A World Bank report has indicated that if urgent action is not taken, the rising Non-Communicable Diseases (NCDs) burden will add pressure to the already overstretched health systems and pose a major challenge to development in the sub-region.
The Minister for Health, Mr Kwaku Agyeman-Manu, disclosed this at the National Institute for Health and Care Research (NIHR) on STOP NCD in Accra on Tuesday.
Mr Agyeman-Manu said the prevalence of NCDs is increasing globally and is currently the leading cause of death and disease burden worldwide.
He said the World Health Organisation (WHO) indicated that heart diseases, stroke, cancers, diabetes and respiratory diseases are the top killers globally, accounting for about 74% of all deaths.
The Minister said West African Sub-region requires employing a scientific approach to improve the health and well-being of the population.
He stated that the scientific approach to salvaging the situation would strengthen individual skills and expertise, organizational systems and processes, system-wide networking capabilities and leadership of researchers to conduct high-quality research.
“It will also strengthen local communities to engage with and understand how to enable healthy lifestyles as well as policymakers and practitioners to implement evidence-based NCD interventions,” he added.
The approach, according to the Minister, would also entail engaging stakeholders to solicit their views, preference and expectations and sharing results and facilitating the uptake of research results into their decisions and practices.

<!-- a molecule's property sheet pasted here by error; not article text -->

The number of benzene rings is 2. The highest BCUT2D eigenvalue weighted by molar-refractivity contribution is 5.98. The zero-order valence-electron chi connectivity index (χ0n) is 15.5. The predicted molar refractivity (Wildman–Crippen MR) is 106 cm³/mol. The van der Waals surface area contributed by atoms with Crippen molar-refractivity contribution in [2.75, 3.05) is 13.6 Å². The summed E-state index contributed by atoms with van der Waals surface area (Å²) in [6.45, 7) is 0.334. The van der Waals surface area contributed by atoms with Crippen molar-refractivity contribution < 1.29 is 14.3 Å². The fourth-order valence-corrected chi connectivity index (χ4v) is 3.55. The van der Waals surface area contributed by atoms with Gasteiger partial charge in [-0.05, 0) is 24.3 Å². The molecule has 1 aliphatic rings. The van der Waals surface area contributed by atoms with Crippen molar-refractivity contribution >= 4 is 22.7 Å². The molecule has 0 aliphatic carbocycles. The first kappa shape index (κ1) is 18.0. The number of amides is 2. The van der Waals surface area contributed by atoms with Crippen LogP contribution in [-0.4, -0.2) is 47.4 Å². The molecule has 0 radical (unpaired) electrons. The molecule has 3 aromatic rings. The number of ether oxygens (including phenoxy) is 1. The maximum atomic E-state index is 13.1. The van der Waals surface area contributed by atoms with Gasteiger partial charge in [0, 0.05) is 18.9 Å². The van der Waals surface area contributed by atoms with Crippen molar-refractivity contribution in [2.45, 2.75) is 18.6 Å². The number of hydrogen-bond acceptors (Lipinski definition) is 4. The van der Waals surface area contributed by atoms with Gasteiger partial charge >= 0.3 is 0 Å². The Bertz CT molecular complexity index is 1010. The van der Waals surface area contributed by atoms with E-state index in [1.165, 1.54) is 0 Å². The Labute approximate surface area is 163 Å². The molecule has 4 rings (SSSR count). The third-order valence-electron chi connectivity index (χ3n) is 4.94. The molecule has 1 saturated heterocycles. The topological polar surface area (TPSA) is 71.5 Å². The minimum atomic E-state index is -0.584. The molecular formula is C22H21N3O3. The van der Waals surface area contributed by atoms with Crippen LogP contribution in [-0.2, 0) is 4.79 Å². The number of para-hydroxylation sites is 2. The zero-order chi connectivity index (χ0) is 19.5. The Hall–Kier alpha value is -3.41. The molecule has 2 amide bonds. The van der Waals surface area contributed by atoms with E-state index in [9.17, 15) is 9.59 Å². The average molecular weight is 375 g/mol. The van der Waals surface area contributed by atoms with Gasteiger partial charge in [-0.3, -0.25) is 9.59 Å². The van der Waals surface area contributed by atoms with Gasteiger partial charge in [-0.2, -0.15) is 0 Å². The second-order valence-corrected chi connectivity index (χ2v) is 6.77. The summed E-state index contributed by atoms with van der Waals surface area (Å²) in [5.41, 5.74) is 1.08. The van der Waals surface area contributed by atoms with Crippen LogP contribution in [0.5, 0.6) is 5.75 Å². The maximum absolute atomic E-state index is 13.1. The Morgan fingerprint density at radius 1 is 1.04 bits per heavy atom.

“We will also maintain equitable international partnerships, through shared leadership involving senior and earlier-career staff, and equally distributed management responsibilities,” he stated.
Mr Manu disclosed that the high-level research on NCDs is being funded by the United Kingdom and co-led by the London School of Hygiene and Tropical Medicine (LSHTM) and the Ghana College of Physicians and Surgeons (GCPS).
The research team would include a cluster of research and three academic institutions in West Africa (the Catholic University of West Africa in Bobo-Dioulasso Burkina Faso, LASDEL in Niamey Niger, Ashesi University in Brekusu Ghana, GCPS, and UK LSHTM.
The Minister said the government had launched a National Policy for Non-Communicable Disease to “ensure that the burden of NCDs is reduced to the barest minimum to render it of little or no public health importance and an obstacle to socio-economic development.”
“This is aligned with the ideals of the National Health Policy, 2020, and the Universal Health Coverage Roadmap (2020-2030) which calls for the use of multisectoral collaboration as a mechanism for addressing comprehensively, all the social determinants of health for better health outcomes for all,” he added.
Grace Acheampong, ISD